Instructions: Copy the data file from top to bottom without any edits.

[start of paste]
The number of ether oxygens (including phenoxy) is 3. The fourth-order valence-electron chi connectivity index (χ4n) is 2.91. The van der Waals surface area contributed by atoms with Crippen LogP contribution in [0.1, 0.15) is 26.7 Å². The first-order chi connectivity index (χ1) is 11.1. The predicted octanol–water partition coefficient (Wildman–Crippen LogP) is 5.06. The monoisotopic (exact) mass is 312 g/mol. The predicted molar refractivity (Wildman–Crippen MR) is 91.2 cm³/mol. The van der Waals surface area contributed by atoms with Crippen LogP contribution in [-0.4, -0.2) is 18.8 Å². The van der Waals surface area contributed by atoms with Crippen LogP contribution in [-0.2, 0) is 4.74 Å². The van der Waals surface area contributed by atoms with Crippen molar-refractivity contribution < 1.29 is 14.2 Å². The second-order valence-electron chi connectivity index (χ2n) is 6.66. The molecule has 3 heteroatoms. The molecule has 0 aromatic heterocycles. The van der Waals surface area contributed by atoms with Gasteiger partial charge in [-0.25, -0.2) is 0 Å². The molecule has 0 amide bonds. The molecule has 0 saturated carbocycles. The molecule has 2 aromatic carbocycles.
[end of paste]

The number of ether oxygens (including phenoxy) is 3. The fourth-order valence-electron chi connectivity index (χ4n) is 2.91. The van der Waals surface area contributed by atoms with Crippen LogP contribution in [0.1, 0.15) is 26.7 Å². The first-order chi connectivity index (χ1) is 11.1. The predicted octanol–water partition coefficient (Wildman–Crippen LogP) is 5.06. The monoisotopic (exact) mass is 312 g/mol. The predicted molar refractivity (Wildman–Crippen MR) is 91.2 cm³/mol. The van der Waals surface area contributed by atoms with Crippen LogP contribution in [-0.4, -0.2) is 18.8 Å². The van der Waals surface area contributed by atoms with Crippen LogP contribution in [-0.2, 0) is 4.74 Å². The van der Waals surface area contributed by atoms with Crippen molar-refractivity contribution < 1.29 is 14.2 Å². The second-order valence-electron chi connectivity index (χ2n) is 6.66. The molecule has 3 heteroatoms. The molecule has 0 aromatic heterocycles. The van der Waals surface area contributed by atoms with Gasteiger partial charge in [-0.25, -0.2) is 0 Å². The molecule has 0 amide bonds. The molecule has 0 saturated carbocycles. The molecule has 2 aromatic carbocycles.